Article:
Business models of the biopharmaceutical industry: A story of wasteful strategies

The pharmaceutical industry has followed a vertically integrated business model for a long time.63 However, the emergence of biotechnology64 has made the drug business more complex due to the introduction of both a new set of participants and a new sectoral logic.65 In the early 1980s the vertical integrated model became the blueprint for the first wave of biotech companies,66 which came to be known as FIPCO model (fully integrated pharmaceutical company). This first generation of integrated startups was initially expected to compete on equal terms with pharmaceutical companies. However, investors’ enthusiasm rapidly dried up when they realized that biotechnology was far from providing a low-risk approach to drug development. Companies of subsequent business models (e.g. technology-platform), abandoned vertical integration and became dependent on licensing their technologies to big pharmaceutical companies (R&D monetization). Consequently, todays differentiation between pharma and biotech has become fuzzy.

R&D monetizing strategies consist of the commercial exploitation of intellectual property; often in form of exclusive licenses agreements and/or strategic alliances. An intellectual property' license is a contract by which permission is given by the licensor to the licensee to exploit the licensors intellectual property.67 In the pharmaceutical sector, most intellectual property licenses are granted on an exclusive basis, which means the right to exclude others (including the licensor68) from exploiting the intellectual property (Kesselheim 2010). A strategic alliance is a relationship where two parties contribute their different but complementary resources and capabilities to achieve a common objective.69

A strategic alliance will almost invariably involve a license. However, while a license is fundamentally a passive relationship in the sense that the licensor, having granted the license, is not required to do anything else, the granting of a license by one alliance partner to the other is likely to be only one of the contributions that one alliance partner makes to the alliance. Strategic alliances in the pharmaceutical sector will generally fall into one of two categories: Co- Development and Co-Marketing Agreements. In the biopharmaceutical sector the financial terms of both license and alliances are usually a combination of (1) up front payments, which are paid upon the signing of the contract (2) milestone payments, which are paid as particular milestones along the development, clinical and regulatory pathway are reached, and (3) royalties, once there is a product in the marketplace.70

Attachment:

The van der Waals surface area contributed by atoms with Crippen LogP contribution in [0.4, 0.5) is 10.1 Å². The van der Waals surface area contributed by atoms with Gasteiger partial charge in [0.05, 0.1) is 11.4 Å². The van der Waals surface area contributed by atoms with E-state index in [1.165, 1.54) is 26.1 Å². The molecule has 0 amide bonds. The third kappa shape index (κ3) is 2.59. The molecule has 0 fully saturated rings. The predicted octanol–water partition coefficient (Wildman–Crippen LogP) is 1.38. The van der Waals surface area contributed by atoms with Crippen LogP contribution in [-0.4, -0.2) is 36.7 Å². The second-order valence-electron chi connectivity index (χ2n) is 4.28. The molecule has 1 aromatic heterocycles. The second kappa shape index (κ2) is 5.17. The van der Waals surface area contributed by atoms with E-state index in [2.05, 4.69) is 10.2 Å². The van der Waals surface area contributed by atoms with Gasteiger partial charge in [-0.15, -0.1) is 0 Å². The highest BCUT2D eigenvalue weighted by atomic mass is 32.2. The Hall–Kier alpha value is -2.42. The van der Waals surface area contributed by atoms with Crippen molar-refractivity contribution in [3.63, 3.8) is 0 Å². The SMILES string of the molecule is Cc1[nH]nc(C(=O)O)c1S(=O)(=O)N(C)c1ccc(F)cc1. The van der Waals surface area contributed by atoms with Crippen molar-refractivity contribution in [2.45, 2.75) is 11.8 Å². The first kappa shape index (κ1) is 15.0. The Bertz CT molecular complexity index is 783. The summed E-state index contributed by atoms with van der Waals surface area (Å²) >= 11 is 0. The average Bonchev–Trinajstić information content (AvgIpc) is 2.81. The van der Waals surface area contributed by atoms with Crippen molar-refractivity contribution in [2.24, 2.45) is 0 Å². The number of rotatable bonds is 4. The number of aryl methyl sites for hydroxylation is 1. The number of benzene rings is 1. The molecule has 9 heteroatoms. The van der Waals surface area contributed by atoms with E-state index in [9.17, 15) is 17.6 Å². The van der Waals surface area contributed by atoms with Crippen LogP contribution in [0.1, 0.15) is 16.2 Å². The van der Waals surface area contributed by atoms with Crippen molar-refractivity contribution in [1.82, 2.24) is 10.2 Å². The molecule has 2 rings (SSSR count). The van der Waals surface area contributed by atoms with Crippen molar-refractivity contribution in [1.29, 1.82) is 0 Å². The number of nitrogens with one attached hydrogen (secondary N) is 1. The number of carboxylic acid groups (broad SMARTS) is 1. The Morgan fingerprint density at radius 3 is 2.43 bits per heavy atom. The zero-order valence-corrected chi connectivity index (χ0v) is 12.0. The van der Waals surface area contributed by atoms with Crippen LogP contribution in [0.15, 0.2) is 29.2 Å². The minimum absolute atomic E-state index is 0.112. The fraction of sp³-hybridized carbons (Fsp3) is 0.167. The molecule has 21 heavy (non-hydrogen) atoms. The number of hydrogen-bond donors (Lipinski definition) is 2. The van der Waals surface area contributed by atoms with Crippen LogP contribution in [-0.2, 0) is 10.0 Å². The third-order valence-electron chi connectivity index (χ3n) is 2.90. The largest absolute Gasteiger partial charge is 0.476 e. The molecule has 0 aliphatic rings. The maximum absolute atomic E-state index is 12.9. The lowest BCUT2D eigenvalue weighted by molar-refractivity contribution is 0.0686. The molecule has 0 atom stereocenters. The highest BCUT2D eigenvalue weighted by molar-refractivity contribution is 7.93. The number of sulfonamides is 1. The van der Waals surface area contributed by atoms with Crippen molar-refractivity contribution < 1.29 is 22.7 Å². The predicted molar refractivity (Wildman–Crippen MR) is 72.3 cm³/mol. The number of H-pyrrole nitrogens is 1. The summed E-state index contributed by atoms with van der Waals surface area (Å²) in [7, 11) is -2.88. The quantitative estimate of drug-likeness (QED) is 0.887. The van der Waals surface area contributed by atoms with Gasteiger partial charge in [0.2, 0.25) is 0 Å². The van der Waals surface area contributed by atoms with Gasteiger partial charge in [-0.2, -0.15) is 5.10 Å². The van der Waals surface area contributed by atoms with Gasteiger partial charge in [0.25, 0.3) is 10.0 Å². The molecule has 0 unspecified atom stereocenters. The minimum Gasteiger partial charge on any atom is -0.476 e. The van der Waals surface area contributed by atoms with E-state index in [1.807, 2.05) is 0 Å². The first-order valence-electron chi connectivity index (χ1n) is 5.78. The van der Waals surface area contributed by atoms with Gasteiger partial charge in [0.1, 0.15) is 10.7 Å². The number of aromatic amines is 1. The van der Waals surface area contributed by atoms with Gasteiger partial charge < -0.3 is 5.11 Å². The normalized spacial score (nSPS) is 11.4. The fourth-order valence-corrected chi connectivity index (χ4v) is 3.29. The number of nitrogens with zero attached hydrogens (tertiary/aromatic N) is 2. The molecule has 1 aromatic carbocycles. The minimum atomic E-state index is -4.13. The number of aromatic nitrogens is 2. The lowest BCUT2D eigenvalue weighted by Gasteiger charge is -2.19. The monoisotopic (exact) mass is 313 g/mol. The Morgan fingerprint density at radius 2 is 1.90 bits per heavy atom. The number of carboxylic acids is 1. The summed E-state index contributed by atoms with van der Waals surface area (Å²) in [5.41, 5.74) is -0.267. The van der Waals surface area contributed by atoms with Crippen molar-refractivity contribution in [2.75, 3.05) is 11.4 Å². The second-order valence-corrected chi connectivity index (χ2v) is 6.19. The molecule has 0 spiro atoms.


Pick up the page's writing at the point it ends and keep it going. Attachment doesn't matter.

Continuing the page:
These strategies found their momentum in 1980 when the Bay-Dole Act allowed federal funded research to be patented in the US.71 The introduction of this Act served as an incentive for small specialized biotech firms, mostly stemming from universities, small public labs, etc., to patent their discoveries and to license them to big pharma companies after the proof of concept (phase II) was established. Big pharma companies, which have been finding it more difficult to develop innovative drugs72 then take charge of large-scale phase III,73 regulatory approval, distribution and marketing, and small biotechs receive royalties in exchange.

After exclusive marketing rights expire, copies (generic drugs) enter the market, and the price usually falls to as little as 20 percent of what it was. In order to extend this exclusivity, the Hatch-Waxman Act was enacted in 1984,74 which provided longer and more frequent extensions for drug patents. Until 1984 US patent legislation had treated medical discoveries in the same way as other innovations, but the introduction of this law represented a real boost to the outsourcing strategy mentioned above. The main reason for this is that it allows pharmaceutical companies to focus on sales and marketing, while letting smaller firms to develop product for existing markets and existing treatment modalities.

According to Pisano (2006 pp. 176—8) this model has proven commercially successful (in the short term) for less novel products or me-too drugs. The development of these drugs require less investment in specialized downstream assets; i.e. clinical, marketing and distribution infrastructure, and they can be differentiated in the market through advertising. For instance, “although Pfizer lost market exclusivity for atorvastatin, venlafaxine, and other major sellers in 2011, revenues remained steady compared with 2010, and net income rose 21 percent” (Light and Lexchin 2012, p. 2). From 1960 to 1980, prescription drug sales were fairly static as a percent of US gross domestic product, but from 1980 to 2000, they tripled.75 From the perspective of an established pharmaceutical company, it makes sense to focus most research on extending or replacing existing best-selling drugs, in order to expand its patent protection and to avoid competing with generics. However, broader and longer patents of minor variations of existing drugs forces pharmaceutical companies to waste precious resources for no good social reason.76 The current ratio of basic research to marketing in 2012 was 1: 19 (ibid.).

Likewise, it could make sense from the point of view of a specialized small company to position itself into a small segment of the industry value-chain and to enter into strategic alliances with larger pharmaceutical companies.This became regular practice in the 1990s, when new technological advances related to the Human Genome Project created a new stream of biotech specialized entrepreneurs more focused on tool based/technology platform model.77 They were supposedly to be able to generate faster revenues than the FIPCO model through royalties, milestone payments, licensing and services fees or subscriptions.

However, in practice, the typical contract duration for R&D alliances with established pharmaceutical firms is around four years, which is three times shorter than the typical product development cycle (Pisano 2006, 179). Companies under pressure from quarterly reports have difficulty justifying long searches for breakthrough drugs to investors (Light and Warburton 2011). Alliances deals are usually employed as a tool to signal good prospects to potential investors rather than to build long-term oriented collaboration. Indeed, the persistent low R&D productivity' of the industry is proving that deals alone do not create value. More important is how the partnership uses the capital it raises and how well it creates value from its activities. Unfortunately, since the 1980s, companies have always found themselves to be more embedded in an institutional environment, where stock market valuation78 plays the crucial role in the business model of the industry.